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Coal miners begin major strike in Alabama

By staff

Tuscaloosa, AL – On April 2 around 10 p.m., more than 1100 workers at the Warrior Met Coal mine in Tuscaloosa County, Alabama, who are members of the United Mine Workers of America, walked off the job and began an ongoing strike. The strike includes workers from all of the plant’s areas of operation, which include the #4 mine, the #5 preparation plant, the #7 mine as well as its central shop.

On April 3, large crowds of miners could be seen picketing in front of the entrances to the mine chanting “No contract, no coal!”

UMWA says that members of management have received bonuses recently that were as large as $35,000.

The strike is an unfair labor practice strike and UMWA has filed charges with the National Labor Relations Board around management’s behavior throughout the contract negotiations, and the union expects those charges will found to have merit and go through as they are investigated.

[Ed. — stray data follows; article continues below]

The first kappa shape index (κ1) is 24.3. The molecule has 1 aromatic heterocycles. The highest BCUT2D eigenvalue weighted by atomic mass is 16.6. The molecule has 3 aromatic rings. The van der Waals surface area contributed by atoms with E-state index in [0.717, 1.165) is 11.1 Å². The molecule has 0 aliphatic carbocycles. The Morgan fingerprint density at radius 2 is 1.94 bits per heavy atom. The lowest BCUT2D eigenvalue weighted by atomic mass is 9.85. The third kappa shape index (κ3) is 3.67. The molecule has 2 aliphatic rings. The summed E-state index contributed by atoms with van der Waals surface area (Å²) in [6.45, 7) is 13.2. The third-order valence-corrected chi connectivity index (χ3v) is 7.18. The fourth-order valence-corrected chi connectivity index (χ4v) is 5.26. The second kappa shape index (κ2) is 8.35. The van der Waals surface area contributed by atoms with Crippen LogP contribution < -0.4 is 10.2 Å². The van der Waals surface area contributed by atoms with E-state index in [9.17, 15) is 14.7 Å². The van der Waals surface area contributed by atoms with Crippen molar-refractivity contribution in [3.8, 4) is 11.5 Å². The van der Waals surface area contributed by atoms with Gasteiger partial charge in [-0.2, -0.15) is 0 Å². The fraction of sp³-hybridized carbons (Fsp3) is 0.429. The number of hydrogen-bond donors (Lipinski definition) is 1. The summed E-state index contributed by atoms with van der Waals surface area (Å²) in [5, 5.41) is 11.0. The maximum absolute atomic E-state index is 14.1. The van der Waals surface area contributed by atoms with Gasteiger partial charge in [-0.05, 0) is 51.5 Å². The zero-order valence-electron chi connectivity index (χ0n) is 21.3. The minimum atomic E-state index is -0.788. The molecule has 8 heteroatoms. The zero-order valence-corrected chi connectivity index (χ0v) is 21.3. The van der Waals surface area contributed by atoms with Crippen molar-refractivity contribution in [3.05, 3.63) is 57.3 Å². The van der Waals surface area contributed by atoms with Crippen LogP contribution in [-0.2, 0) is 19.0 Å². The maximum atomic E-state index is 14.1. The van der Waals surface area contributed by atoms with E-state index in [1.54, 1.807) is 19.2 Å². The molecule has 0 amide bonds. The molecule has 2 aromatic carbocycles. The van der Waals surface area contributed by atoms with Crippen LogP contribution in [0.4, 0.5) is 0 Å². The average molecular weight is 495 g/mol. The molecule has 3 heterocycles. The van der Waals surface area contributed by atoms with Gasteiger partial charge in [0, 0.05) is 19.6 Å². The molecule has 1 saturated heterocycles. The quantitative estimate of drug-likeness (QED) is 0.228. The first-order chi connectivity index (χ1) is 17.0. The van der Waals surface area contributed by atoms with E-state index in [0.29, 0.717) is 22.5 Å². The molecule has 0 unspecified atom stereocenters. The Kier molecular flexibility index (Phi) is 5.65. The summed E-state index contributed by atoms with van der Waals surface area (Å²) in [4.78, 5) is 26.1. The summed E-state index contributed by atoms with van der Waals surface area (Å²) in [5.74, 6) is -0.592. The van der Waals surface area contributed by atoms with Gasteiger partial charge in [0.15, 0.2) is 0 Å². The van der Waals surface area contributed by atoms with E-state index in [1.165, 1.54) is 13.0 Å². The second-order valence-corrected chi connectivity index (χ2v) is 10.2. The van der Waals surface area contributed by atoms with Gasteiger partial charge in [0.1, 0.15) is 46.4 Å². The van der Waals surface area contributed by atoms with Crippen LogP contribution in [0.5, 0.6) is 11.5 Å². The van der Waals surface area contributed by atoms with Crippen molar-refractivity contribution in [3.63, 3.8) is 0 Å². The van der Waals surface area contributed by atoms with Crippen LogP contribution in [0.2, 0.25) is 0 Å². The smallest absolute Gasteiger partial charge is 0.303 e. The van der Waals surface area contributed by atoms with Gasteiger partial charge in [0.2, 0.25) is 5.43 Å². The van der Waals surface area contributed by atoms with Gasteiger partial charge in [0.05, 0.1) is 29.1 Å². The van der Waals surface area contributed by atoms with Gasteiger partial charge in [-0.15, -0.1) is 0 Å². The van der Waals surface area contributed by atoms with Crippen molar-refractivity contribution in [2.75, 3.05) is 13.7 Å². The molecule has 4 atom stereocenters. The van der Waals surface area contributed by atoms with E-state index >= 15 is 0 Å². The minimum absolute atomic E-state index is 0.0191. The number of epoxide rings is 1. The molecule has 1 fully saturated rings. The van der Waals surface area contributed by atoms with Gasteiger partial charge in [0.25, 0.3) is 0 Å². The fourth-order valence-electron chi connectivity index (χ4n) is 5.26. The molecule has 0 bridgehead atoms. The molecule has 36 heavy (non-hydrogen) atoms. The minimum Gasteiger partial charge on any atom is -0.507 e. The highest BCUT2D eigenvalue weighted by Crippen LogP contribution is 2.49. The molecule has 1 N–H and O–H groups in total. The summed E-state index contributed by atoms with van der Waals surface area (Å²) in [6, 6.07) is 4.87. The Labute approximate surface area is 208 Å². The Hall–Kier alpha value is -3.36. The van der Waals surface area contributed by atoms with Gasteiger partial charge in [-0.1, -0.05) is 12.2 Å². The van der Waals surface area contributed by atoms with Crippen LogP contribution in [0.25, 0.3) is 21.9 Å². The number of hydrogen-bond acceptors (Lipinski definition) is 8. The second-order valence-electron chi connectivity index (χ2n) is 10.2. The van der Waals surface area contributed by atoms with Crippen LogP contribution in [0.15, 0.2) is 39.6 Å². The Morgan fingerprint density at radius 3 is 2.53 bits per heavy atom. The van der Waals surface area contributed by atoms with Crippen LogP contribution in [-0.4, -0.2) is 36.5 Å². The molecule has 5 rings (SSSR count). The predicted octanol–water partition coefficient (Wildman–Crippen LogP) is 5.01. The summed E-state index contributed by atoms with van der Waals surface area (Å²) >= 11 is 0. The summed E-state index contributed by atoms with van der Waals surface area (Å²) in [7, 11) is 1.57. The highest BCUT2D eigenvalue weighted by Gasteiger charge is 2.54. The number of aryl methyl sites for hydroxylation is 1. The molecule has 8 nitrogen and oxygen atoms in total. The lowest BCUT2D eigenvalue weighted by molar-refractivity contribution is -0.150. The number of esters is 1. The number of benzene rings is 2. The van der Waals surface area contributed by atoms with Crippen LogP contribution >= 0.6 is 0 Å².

Management is reported to be looking at this as a long-term strike and beginning to make plans to bring in scabs in an attempt to bust the strike. While the use of scabs in any strike has a tendency to infuriate the striking workers, the coal mining industry has a special history in which use of scabs has created scenes involving destruction of company property and violence as a result.

Many of the most remembered of these clashes took place around the Coal Wars which happened over several decades between 1880 and 1930. However in much more recent history, coal strikes have continued to evoke major battles between coal miners who feel they have few options and mining companies which attempt to extract as much as wealth as possible from those workers. What will happen if the company follows through and brings in scabs is yet to be seen.

The UMWA says they are committed to this for the long haul and will keep fighting until they prevail.

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